One of the severe combined immunodeficiencies (SCIDs), which is caused by a genetic defect in the signal transduction pathways involved in T-cell activation, is the ZAP70 deficiency. Mutations in ZAP70 lead to both abnormal thymic development and defective T-cell receptor (TCR) signaling of peripheral T-cells. In contrast to the lymphopenia in most SCID patients, ZAP70-deficient patients have lymphocytosis, despite the selective absence of CD8+ T-cells. The clinical presentation is usually before 2 years of age with typical findings of SCID. Here, we present three new ZAP70-deficient patients who vary in their clinical presentation. One of the ZAP70-deficient patients presented as a classical SCID, the second patient presented as a healthy looking wheezy infant, whereas the third patient came to clinical attention for the eczematous skin lesions simulating atopic dermatitis with eosinophilia and elevated immunoglobulin E (IgE), similar to the Omenn syndrome. This study illustrates that awareness of the clinical heterogeneity of ZAP70 deficiency is of utmost importance for making a fast and accurate diagnosis, which will contribute to the improvement of the adequate treatment of this severe immunodeficiency.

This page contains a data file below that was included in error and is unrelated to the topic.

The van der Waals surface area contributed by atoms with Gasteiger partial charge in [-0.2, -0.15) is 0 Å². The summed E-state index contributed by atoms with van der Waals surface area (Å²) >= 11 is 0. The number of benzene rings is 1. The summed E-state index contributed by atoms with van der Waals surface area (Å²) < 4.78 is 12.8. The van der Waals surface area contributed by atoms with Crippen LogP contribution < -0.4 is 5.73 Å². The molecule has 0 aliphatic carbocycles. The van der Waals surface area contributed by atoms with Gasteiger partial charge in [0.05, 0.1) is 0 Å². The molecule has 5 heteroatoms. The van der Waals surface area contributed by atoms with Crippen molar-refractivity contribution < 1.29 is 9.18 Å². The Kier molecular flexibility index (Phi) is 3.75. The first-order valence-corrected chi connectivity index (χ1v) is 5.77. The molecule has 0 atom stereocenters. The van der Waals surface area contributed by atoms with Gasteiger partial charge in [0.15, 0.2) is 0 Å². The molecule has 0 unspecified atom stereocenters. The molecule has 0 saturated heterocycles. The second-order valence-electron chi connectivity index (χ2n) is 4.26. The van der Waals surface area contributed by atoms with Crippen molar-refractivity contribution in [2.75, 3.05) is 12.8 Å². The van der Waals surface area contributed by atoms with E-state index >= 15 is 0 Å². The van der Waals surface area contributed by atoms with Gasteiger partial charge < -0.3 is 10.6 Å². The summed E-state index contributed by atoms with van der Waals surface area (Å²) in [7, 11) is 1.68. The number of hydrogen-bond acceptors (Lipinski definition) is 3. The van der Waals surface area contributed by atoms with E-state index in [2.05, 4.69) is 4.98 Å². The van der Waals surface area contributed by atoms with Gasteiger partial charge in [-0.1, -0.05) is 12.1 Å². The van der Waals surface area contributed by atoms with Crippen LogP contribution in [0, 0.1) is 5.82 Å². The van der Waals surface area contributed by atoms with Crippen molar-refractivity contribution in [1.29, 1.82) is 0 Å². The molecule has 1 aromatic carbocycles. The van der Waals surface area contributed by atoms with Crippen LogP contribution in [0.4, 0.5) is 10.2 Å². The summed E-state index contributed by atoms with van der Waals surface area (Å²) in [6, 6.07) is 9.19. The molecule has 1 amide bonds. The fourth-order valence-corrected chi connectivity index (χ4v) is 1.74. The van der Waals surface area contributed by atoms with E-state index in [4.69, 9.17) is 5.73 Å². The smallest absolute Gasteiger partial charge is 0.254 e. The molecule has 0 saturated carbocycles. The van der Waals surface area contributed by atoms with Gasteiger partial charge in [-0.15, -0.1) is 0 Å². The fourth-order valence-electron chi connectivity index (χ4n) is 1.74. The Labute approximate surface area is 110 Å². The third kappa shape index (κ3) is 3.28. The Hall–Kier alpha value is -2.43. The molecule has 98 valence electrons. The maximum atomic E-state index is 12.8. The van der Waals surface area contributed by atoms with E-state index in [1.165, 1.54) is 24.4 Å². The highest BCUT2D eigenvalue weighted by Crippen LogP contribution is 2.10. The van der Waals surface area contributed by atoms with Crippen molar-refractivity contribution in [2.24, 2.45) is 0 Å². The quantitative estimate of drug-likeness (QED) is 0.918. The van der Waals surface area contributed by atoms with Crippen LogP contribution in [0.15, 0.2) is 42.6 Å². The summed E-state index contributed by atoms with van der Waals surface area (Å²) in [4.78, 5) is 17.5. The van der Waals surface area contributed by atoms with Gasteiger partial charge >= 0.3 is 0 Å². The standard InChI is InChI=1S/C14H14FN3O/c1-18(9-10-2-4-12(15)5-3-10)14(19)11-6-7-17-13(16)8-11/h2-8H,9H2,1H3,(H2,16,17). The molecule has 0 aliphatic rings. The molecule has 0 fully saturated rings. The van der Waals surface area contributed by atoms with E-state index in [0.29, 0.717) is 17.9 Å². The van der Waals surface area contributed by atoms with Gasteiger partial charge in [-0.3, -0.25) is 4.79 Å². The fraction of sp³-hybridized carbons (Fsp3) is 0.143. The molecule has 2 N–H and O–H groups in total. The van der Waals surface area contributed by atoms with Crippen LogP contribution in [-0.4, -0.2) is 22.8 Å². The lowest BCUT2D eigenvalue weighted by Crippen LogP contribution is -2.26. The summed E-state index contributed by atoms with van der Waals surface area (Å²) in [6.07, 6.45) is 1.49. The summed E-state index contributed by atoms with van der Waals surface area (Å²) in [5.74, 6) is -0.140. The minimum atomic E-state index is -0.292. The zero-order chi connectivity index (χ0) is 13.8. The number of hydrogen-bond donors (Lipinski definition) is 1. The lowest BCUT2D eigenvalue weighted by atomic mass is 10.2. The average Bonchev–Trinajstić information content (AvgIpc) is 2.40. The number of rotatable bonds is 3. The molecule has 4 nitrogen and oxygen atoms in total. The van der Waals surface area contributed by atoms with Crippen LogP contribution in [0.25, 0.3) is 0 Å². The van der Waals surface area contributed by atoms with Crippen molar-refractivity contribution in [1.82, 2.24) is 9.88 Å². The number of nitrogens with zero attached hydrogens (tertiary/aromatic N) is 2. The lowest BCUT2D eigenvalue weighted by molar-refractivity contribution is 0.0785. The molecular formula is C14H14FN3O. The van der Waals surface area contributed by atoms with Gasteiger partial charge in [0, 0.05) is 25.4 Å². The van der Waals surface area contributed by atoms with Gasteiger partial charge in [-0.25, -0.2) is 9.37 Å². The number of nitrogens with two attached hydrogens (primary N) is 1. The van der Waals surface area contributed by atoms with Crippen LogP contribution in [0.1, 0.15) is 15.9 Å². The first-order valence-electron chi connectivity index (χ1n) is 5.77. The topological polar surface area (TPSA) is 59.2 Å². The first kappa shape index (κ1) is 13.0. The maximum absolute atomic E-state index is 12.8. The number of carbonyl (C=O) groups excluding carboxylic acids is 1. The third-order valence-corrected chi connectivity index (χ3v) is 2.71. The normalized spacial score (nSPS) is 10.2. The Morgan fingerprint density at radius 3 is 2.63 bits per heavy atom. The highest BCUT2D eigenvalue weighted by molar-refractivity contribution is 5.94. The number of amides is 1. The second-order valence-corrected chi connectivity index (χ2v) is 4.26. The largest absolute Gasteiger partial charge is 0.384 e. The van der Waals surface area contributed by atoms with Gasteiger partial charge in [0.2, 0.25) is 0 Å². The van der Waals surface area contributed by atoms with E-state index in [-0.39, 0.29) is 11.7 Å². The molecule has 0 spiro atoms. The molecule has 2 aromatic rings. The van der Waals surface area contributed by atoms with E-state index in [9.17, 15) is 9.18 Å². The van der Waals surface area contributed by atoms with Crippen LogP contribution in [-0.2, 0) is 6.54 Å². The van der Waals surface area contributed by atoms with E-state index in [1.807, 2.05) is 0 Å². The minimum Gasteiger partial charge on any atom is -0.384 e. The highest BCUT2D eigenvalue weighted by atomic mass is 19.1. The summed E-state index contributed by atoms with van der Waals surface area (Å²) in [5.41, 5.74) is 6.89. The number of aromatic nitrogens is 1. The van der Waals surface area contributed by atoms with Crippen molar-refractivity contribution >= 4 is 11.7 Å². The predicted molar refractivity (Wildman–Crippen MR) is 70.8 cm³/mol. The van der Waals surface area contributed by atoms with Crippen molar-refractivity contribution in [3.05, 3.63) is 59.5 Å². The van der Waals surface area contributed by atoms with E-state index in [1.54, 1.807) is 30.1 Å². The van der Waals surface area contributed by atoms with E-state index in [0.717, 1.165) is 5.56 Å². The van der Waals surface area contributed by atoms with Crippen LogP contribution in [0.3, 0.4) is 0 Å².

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Keywords T-cell receptor signaling, T-cells, ZAP70, severe combined immunodeficiency
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Turul, T, Tezcan, I, de Bruin-Versteeg, S, Barendregt, B.H, Reisli, I, Sanal, O, … van der Burg, M. (2009). Clinical heterogeneity can hamper the diagnosis of patients with ZAP70 deficiency. European Journal of Pediatrics, 168(1), 87–93. doi:10.1007/s00431-008-0718-x